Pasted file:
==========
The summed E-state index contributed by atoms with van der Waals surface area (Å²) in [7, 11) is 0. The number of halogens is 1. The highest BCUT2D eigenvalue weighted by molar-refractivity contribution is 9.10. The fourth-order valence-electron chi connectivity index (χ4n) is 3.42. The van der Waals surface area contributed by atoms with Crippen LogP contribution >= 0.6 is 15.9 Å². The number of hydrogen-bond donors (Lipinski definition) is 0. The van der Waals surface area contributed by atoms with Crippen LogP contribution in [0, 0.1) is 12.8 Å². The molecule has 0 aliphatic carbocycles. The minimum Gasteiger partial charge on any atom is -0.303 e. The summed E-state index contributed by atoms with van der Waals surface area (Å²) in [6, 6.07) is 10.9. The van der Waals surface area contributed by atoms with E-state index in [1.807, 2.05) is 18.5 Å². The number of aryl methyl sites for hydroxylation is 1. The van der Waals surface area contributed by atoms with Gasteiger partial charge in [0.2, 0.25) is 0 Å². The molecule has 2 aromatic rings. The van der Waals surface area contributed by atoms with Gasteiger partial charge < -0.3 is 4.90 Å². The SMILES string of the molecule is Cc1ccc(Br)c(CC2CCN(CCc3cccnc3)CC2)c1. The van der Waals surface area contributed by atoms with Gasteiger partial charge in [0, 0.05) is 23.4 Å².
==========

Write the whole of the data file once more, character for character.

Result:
The summed E-state index contributed by atoms with van der Waals surface area (Å²) in [7, 11) is 0. The number of halogens is 1. The highest BCUT2D eigenvalue weighted by molar-refractivity contribution is 9.10. The fourth-order valence-electron chi connectivity index (χ4n) is 3.42. The van der Waals surface area contributed by atoms with Crippen LogP contribution >= 0.6 is 15.9 Å². The number of hydrogen-bond donors (Lipinski definition) is 0. The van der Waals surface area contributed by atoms with Crippen LogP contribution in [0, 0.1) is 12.8 Å². The molecule has 0 aliphatic carbocycles. The minimum Gasteiger partial charge on any atom is -0.303 e. The summed E-state index contributed by atoms with van der Waals surface area (Å²) in [6, 6.07) is 10.9. The van der Waals surface area contributed by atoms with E-state index in [1.807, 2.05) is 18.5 Å². The number of aryl methyl sites for hydroxylation is 1. The van der Waals surface area contributed by atoms with Gasteiger partial charge in [0.2, 0.25) is 0 Å². The molecule has 2 aromatic rings. The van der Waals surface area contributed by atoms with Gasteiger partial charge < -0.3 is 4.90 Å². The SMILES string of the molecule is Cc1ccc(Br)c(CC2CCN(CCc3cccnc3)CC2)c1. The van der Waals surface area contributed by atoms with Gasteiger partial charge in [0, 0.05) is 23.4 Å².